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Defying the Pandemic, Applications to Nursing Schools Increase

AJN, American Journal of Nursing: February 2022 - Volume 122 - Issue 2 - p 14
doi: 10.1097/01.NAJ.0000820500.31876.9f
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In 2020, the COVID-19 pandemic interrupted many educational programs, forcing them to be conducted mostly online. Faculty in higher education programs had little time to prepare for this shift to online instruction. And nursing education, with its large clinical component, faced particular challenges—distancing requirements, shortages of personal protective equipment, and canceled clinical placements that threatened to delay graduation for many students. On top of all that, nurses in the workforce—though hailed as heroes by the public and the media—endured high patient volumes, more patient deaths, and moral distress, causing some to leave acute care for a less stressful nursing job or even retire early from the profession.

Despite these negative effects of the pandemic, enrollments in nursing programs trended upward in 2020, according to an annual survey of almost 1,000 nursing schools conducted by the American Association of Colleges of Nursing (AACN) in the fall of 2020. Baccalaureate enrollments, for example, increased by 5.6%, with more than 250,000 students now enrolled nationwide.

Several factors appear to have boosted interest in nursing programs. A survey of almost 900 nursing students, published in the September–October 2021 issue of Nursing Outlook, found that the pandemic had strengthened the resolve of most students to become nurses. Students said the pandemic had taught them flexibility and openness to new and unfamiliar situations. Some also noted the advantages of online learning, such as having more time to study while caring for family members and saving money on commuting costs like gas and parking.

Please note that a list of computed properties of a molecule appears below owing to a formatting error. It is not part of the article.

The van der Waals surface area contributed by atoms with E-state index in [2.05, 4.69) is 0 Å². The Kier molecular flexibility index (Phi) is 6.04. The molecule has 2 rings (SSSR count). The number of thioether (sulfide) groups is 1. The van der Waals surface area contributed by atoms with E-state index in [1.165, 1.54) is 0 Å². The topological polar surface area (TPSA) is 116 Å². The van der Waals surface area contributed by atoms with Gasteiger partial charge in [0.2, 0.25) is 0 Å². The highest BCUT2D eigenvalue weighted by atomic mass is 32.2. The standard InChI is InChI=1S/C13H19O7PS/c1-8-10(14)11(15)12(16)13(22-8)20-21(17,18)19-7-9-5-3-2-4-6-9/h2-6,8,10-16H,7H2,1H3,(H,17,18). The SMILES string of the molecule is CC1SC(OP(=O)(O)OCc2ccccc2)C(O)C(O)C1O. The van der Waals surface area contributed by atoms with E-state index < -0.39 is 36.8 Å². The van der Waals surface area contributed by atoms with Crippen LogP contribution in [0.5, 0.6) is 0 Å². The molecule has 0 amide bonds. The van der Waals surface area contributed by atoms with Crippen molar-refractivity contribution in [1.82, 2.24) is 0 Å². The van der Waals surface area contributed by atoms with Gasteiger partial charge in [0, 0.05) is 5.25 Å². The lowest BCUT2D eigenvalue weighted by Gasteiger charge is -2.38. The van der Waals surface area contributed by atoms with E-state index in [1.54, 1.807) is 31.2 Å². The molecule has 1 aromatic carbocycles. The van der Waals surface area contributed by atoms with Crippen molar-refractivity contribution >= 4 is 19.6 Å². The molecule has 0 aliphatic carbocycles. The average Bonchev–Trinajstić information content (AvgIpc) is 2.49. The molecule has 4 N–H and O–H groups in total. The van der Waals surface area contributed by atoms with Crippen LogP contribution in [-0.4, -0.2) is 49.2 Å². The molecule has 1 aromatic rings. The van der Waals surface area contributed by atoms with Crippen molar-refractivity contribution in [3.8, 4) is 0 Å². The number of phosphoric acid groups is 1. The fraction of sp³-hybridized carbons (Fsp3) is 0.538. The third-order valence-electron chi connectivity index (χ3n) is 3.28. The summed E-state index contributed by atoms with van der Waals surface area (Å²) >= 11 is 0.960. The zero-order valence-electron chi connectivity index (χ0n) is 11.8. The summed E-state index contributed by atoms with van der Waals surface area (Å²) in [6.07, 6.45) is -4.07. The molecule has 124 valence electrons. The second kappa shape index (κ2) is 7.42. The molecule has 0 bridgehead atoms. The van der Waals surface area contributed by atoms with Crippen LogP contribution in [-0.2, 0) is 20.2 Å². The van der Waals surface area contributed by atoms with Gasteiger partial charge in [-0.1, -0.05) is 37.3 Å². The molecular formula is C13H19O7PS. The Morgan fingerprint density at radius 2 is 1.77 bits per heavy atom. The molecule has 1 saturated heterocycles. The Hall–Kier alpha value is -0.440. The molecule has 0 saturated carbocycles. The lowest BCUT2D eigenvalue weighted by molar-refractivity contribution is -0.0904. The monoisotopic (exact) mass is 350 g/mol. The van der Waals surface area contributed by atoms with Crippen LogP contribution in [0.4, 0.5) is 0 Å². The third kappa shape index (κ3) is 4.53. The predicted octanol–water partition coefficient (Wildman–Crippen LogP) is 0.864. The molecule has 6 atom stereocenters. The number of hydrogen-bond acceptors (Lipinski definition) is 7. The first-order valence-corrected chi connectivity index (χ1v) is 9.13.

Positive media coverage of frontline nurses during the pandemic and public recognition by communities may have encouraged others to seek a career in nursing as well. And minority student enrollments are up, too, according to the AACN, fulfilling a goal of the National Academy of Medicine's Future of Nursing 2020-2030 report. For example, Hispanic–Latino enrollment in U.S. nursing programs increased by 14% from 2016 to 2020.

But challenges to enrollments remain. The AACN found that a persistent shortage of clinical facilities, nursing faculty, and resources led to more than 80,000 qualified applicants being turned away from baccalaureate through postgraduate programs. A small increase last year in enrollments in research-focused doctoral programs, the pipeline for nursing faculty, offers hope of a turnaround. Doctoral program enrollment, which had declined 9.6% since its peak in 2012, saw a nearly 1% increase in 2020 and a promising 24.3% surge in applicants.—Gail M. Pfeifer, MA, RN

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